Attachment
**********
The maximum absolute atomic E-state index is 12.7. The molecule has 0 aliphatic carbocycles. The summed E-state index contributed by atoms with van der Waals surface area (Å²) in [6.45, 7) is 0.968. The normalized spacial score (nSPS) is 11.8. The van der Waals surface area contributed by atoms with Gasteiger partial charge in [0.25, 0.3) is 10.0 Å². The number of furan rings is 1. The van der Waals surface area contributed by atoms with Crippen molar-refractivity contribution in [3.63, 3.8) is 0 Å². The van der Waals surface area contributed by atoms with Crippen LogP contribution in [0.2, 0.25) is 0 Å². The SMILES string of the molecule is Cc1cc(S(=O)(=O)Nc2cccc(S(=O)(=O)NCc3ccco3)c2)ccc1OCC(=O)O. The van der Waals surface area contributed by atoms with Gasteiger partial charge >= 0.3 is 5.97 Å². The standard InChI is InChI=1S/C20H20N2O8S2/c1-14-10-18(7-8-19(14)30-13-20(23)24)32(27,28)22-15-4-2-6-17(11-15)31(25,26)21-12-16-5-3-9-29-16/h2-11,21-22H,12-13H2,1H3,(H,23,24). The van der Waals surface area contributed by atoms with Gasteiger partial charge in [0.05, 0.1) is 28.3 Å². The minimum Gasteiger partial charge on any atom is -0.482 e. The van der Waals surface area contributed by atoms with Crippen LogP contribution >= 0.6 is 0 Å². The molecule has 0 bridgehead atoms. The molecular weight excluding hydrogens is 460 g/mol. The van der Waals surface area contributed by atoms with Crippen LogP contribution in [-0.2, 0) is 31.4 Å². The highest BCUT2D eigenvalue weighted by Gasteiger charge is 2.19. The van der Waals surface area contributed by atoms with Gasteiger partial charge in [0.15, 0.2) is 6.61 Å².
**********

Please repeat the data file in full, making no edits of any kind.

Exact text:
The maximum absolute atomic E-state index is 12.7. The molecule has 0 aliphatic carbocycles. The summed E-state index contributed by atoms with van der Waals surface area (Å²) in [6.45, 7) is 0.968. The normalized spacial score (nSPS) is 11.8. The van der Waals surface area contributed by atoms with Gasteiger partial charge in [0.25, 0.3) is 10.0 Å². The number of furan rings is 1. The van der Waals surface area contributed by atoms with Crippen molar-refractivity contribution in [3.63, 3.8) is 0 Å². The van der Waals surface area contributed by atoms with Crippen LogP contribution in [0.2, 0.25) is 0 Å². The SMILES string of the molecule is Cc1cc(S(=O)(=O)Nc2cccc(S(=O)(=O)NCc3ccco3)c2)ccc1OCC(=O)O. The van der Waals surface area contributed by atoms with Gasteiger partial charge >= 0.3 is 5.97 Å². The standard InChI is InChI=1S/C20H20N2O8S2/c1-14-10-18(7-8-19(14)30-13-20(23)24)32(27,28)22-15-4-2-6-17(11-15)31(25,26)21-12-16-5-3-9-29-16/h2-11,21-22H,12-13H2,1H3,(H,23,24). The van der Waals surface area contributed by atoms with Gasteiger partial charge in [0.05, 0.1) is 28.3 Å². The minimum Gasteiger partial charge on any atom is -0.482 e. The van der Waals surface area contributed by atoms with Crippen LogP contribution >= 0.6 is 0 Å². The molecule has 0 bridgehead atoms. The molecular weight excluding hydrogens is 460 g/mol. The van der Waals surface area contributed by atoms with Crippen LogP contribution in [-0.2, 0) is 31.4 Å². The highest BCUT2D eigenvalue weighted by Gasteiger charge is 2.19. The van der Waals surface area contributed by atoms with Gasteiger partial charge in [0.15, 0.2) is 6.61 Å².